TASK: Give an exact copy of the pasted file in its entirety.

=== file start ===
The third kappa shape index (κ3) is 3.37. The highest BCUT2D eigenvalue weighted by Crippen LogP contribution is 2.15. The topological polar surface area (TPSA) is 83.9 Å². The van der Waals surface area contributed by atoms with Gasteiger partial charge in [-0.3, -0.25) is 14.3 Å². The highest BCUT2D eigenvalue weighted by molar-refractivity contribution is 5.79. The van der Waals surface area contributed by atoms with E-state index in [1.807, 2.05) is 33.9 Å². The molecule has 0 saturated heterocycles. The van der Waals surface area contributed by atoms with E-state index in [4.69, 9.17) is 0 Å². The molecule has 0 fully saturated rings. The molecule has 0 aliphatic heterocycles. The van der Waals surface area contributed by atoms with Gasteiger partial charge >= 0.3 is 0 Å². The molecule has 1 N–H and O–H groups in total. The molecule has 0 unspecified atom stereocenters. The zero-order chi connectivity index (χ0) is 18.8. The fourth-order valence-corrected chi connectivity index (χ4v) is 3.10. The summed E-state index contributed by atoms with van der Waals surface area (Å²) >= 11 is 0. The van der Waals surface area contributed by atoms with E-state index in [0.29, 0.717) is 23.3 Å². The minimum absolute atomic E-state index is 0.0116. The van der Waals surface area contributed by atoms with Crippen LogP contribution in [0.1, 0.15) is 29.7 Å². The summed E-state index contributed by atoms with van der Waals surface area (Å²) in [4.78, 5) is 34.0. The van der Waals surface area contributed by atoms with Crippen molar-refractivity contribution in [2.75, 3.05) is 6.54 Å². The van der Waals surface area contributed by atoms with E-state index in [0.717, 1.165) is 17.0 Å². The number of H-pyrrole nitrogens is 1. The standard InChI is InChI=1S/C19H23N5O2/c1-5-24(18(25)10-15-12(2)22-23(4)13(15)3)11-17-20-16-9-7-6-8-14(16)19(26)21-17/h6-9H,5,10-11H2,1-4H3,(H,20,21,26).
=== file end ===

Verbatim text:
The third kappa shape index (κ3) is 3.37. The highest BCUT2D eigenvalue weighted by Crippen LogP contribution is 2.15. The topological polar surface area (TPSA) is 83.9 Å². The van der Waals surface area contributed by atoms with Gasteiger partial charge in [-0.3, -0.25) is 14.3 Å². The highest BCUT2D eigenvalue weighted by molar-refractivity contribution is 5.79. The van der Waals surface area contributed by atoms with E-state index in [1.807, 2.05) is 33.9 Å². The molecule has 0 saturated heterocycles. The van der Waals surface area contributed by atoms with E-state index in [4.69, 9.17) is 0 Å². The molecule has 0 fully saturated rings. The molecule has 0 aliphatic heterocycles. The van der Waals surface area contributed by atoms with Gasteiger partial charge >= 0.3 is 0 Å². The molecule has 1 N–H and O–H groups in total. The molecule has 0 unspecified atom stereocenters. The zero-order chi connectivity index (χ0) is 18.8. The fourth-order valence-corrected chi connectivity index (χ4v) is 3.10. The summed E-state index contributed by atoms with van der Waals surface area (Å²) >= 11 is 0. The van der Waals surface area contributed by atoms with E-state index in [0.29, 0.717) is 23.3 Å². The minimum absolute atomic E-state index is 0.0116. The van der Waals surface area contributed by atoms with Crippen LogP contribution in [0.1, 0.15) is 29.7 Å². The summed E-state index contributed by atoms with van der Waals surface area (Å²) in [4.78, 5) is 34.0. The van der Waals surface area contributed by atoms with Crippen molar-refractivity contribution in [2.75, 3.05) is 6.54 Å². The van der Waals surface area contributed by atoms with E-state index in [0.717, 1.165) is 17.0 Å². The number of H-pyrrole nitrogens is 1. The standard InChI is InChI=1S/C19H23N5O2/c1-5-24(18(25)10-15-12(2)22-23(4)13(15)3)11-17-20-16-9-7-6-8-14(16)19(26)21-17/h6-9H,5,10-11H2,1-4H3,(H,20,21,26).